Also recommended: Disciples of Fortune, The Union Moujik, Kaffir Boy
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2 of 2 people found the following review helpful By TJ on March 8 2007
Format: Paperback
Although this book was a bit hard to get into, it was worth the effort. There were a lot of names and explanations in the beginning that were a bit hard to get around, but needed to make the story as powerful as it was at the end. It is an empowering book for all women that are locked into `traditions' of all cultures. It made you think about what `you' want to do, not so much as to what you should be doing, and the effects it has on all members of the family, including you and the people around you.
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1 of 1 people found the following review helpful By A Customer on July 26 2004
Format: Hardcover
The details in this book are simply incredible. And I'm not talking about the descriptive details, but the minor characters and back stories. The minor characters are fascinating and suggestive. In Bangladesh, there is Makku Pagla, always reading and carrying an umbrella who kills himself by falling down a well. There is Tamizuddin Mizra Haque the quiet barber who always knows the correct information about every thing. In London, there is Mrs. Islam, the money lender with her two sons, Number One and Number Two, as enforcers. There is Razia, Nazneen's closest friend whose husband dies when seventeen frozen cows fall on him in the slaughterhouse where he works. Extremely unusual without being "over the top" this is a fascinating novel. Would also recommend a novel by the title THE BARK OF THE DOGWOOD.
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1 of 1 people found the following review helpful By Ali Forseyth on July 1 2005
Format: Paperback
Monica Ali gives dignity to her characters in the stellar novel "Brick Lane," something that a lot of author might not do in and with the particular situations presented here. The fmailial struggles transcend national boundries and traditions and that is what makes this a universal story. Of the three books our book club recently read, this was our favorite, the others being "The Known World," and McCrae's "The Children's Corner." While all were excellent, "Brick" was our favorite. I'm not normally one for English and/or Indian-themed novels, but this one works for me. It will for you too.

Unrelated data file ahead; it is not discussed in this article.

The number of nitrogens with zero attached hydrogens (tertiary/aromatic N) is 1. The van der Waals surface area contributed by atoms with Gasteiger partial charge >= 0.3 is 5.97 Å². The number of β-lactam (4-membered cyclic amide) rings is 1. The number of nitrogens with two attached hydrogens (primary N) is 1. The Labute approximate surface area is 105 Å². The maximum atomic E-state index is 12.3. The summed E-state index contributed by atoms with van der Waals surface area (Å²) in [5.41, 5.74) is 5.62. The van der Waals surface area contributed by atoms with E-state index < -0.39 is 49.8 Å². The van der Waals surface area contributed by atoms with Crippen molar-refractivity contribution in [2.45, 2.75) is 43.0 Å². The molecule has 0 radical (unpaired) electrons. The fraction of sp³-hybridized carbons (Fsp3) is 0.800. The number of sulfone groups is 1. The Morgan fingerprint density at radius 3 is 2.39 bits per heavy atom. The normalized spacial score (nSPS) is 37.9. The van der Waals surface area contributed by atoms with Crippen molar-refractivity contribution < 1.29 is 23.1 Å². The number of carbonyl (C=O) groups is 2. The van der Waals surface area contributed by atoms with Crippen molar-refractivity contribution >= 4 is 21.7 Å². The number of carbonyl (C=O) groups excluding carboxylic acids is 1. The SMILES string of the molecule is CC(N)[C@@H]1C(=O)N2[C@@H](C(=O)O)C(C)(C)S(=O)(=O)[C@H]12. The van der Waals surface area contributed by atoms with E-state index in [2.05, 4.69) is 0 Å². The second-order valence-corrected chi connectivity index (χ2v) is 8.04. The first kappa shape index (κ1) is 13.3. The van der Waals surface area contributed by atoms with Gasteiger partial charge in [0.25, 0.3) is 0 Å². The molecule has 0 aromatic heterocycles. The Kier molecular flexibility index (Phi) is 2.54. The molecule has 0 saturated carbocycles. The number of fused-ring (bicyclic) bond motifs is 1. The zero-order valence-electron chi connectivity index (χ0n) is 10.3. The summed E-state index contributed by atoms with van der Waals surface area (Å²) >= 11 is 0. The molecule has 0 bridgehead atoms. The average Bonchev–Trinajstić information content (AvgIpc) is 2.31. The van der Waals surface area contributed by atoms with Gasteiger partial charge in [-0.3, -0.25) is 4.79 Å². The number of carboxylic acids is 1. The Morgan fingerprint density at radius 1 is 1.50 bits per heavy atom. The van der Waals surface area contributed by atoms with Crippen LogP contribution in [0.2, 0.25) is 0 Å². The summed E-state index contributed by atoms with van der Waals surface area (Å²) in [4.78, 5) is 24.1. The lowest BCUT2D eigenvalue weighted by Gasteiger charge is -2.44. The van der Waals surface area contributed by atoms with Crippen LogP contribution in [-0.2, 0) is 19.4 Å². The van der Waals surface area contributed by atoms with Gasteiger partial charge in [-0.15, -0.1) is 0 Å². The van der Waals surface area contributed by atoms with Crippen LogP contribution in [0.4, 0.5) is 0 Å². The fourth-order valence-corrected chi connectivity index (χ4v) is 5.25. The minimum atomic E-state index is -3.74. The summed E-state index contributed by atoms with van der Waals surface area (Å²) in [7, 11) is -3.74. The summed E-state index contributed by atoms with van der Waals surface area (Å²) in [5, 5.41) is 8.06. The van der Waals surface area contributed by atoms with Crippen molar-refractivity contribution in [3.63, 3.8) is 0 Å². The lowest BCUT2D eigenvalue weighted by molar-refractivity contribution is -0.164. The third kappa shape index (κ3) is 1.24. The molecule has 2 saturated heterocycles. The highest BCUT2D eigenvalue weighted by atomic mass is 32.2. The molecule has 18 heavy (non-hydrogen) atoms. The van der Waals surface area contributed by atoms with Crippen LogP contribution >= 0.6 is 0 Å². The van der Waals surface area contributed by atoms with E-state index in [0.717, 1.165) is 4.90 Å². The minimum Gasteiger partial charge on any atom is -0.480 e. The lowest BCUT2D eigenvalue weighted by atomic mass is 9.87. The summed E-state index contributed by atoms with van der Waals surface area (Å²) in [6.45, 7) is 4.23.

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Format: Paperback
Wars occur. Deaths bring misery to families. Time moves on and the world changes. Amidst all this, love still occurs, no matter its fashion.
In Brick Lane, author Monica Ali presents the story of two Indian sisters as they seek love. Hasina elopes in a love marriage and seems to fall into love naturally while Nanzeen moves to London as part of an arranged marriage and waits for love to grow in her union. Throughout this modern-day love story, September 11 happens and the war on terrorism begins. What could be a story focused on the state of Indians during our current political climate, in fact becomes a tale of love. What is it and how does one find it?
Ali introduces, as a backdrop to her story, an accepted definition of love by Indian elders. "There are two kinds of love. The kind that starts off big and slowly wears away, that seems you can never use it up and then one day is finished. And the kind that you don't notice at first, but which adds a little bit to itself every day, like an oyster makes a pearl, grain by grain, a jewel from the sand."
Brick Lane starts out seemingly as propaganda for the merits of arranged marriages. Nanzeen marries Chanu, a much older, unattractive man who is pompous and long-winded. However, Chanu provides for her and treats her kindly. Nanzeen first views her husband in disgust as she grooms him and his home. Eventually though, she finds comfort in the stability in her life and wonder if what she feels for him is love.
Hasina flees her home in Bangladesh to marry her love, writing to her sister that, "We have love. Love is happiness. I feel to run and jump like goat." That love soon fizzles, however, and Hasina flees that home and finds herself on the go for many years.
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Format: Paperback
Wars occur. Deaths bring misery to families. Time moves on and the world changes. Amidst all this, love still occurs, no matter its fashion.
In Brick Lane, author Monica Ali presents the story of two Indian sisters as they seek love. Hasina elopes in a love marriage and seems to fall into love naturally while Nanzeen moves to London as part of an arranged marriage and waits for love to grow in her union. Throughout this modern-day love story, September 11 happens and the war on terrorism begins. What could be a story focused on the state of Indians during our current political climate, in fact becomes a tale of love. What is it and how does one find it?
Ali introduces, as a backdrop to her story, an accepted definition of love by Indian elders. "There are two kinds of love. The kind that starts off big and slowly wears away, that seems you can never use it up and then one day is finished. And the kind that you don't notice at first, but which adds a little bit to itself every day, like an oyster makes a pearl, grain by grain, a jewel from the sand."
Brick Lane starts out seemingly as propaganda for the merits of arranged marriages. Nanzeen marries Chanu, a much older, unattractive man who is pompous and long-winded. However, Chanu provides for her and treats her kindly. Nanzeen first views her husband in disgust as she grooms him and his home. Eventually though, she finds comfort in the stability in her life and wonder if what she feels for him is love.
Hasina flees her home in Bangladesh to marry her love, writing to her sister that, "We have love. Love is happiness. I feel to run and jump like goat." That love soon fizzles, however, and Hasina flees that home and finds herself on the go for many years.
Read more ›